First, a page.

OCCULT L.A.: Season of the Witch sold out the Silent Movie Theater Saturday night. It was Standing Room Only, or more like Sprawling on the Floor Room Only. In these days of YouTube and TiVo it’s easy to forget the pleasure of sitting in front of a flickering screen all sharing a new experience. It was a good choice of venue. The Egyptian Theater is too big to give the audience the intimate vibe and camraderie of the Silent Movie theater.
Between film clips, organizers and presenters Jodi Wille of Process Media and Maja D’Aoust, The White Witch of Los Angeles added informed commentary and clever asides. Maja D’Aoust is so well-informed and articulate that the event was reminiscent of a University lecture.
When we arrived halfway into the presentation, Jodi and Maja were just wrapping up some commentary on the history of persecution of witches, which is often less about the supernatural and more about man’s fear of nature, the mystery and the power of women. Maja wrapped it up with perhaps the most truthful and memorable quote of the evening, “It all comes down to boners and periods.”
There were clips of images of witches in the media. Although these depictions seem laughable, Maja believes the images cause harm as they seep into the collective consciousness. They can be especially damaging to primitive, supersticious cultures like the religious right [Editor’s note]. One of the more amusing scenes onscreen was Kim Novak working her seductive charms on Jimmy Stewart in this scene from Bell, Book and Candle. Note the cat-o-vison near the end.
The latter part of the evening featured short film made by witches themselves to show their rituals and faith. There were the typical gothic images of a lone figure in the woods, keys, roses, bones and creepy dolls. But the event also featured the LA premieres of “new, witch-made films by Sera Timms and Micki Pellerano, never-shown Source Family white magic rituals on film, a newly restored 16mm print of Curtis Harrington’s The Wormwood Star presented by artist-occultist Brian Butler.”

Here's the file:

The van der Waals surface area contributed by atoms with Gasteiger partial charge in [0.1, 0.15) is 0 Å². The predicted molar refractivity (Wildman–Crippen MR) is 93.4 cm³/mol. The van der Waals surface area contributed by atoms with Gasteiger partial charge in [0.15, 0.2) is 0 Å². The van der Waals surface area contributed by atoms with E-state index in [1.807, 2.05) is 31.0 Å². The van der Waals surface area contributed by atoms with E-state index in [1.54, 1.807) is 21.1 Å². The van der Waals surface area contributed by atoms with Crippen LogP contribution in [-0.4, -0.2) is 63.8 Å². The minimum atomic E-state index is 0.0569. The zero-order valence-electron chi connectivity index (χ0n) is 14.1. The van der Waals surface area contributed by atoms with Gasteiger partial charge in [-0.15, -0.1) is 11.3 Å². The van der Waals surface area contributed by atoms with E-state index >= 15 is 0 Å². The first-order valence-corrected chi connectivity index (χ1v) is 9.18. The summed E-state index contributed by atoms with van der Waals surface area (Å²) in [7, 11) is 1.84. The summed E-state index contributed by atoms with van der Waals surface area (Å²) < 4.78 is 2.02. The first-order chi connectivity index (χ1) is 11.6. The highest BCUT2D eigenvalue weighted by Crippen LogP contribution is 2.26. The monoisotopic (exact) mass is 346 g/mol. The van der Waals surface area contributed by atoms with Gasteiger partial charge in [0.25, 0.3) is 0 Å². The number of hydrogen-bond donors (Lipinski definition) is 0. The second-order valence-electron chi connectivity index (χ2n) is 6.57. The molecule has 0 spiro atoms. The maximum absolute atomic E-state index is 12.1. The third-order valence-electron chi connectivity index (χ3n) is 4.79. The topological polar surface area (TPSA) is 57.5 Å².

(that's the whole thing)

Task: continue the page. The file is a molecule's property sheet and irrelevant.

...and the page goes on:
The Wormwood Star was the most striking film. Artist Cameron considers her artworks to be talismans, and burns them after they have served their purpose. The burning was part of the ritual. As an art aficianado, the idea of burning your own art horrified me at first. But watching the film, I have to admit there were some damn creepy images, and Cameron has an intense, unearthly presence. If she felt they needed to be burned, then I’m very glad she burned them.
There was a short question and answer period, after which, invited practicioners collected on the back patio to answer questions, sell books and natural herbal remedies. I found myself drawn to healer and intuitive Aiden Chase, and I hope to work on some collaborative posts about Los Angeles with him.
The Beat will keep you posted on upcoming presentations by Jodi Wille and scheduled lectures by Maja D’Aoust
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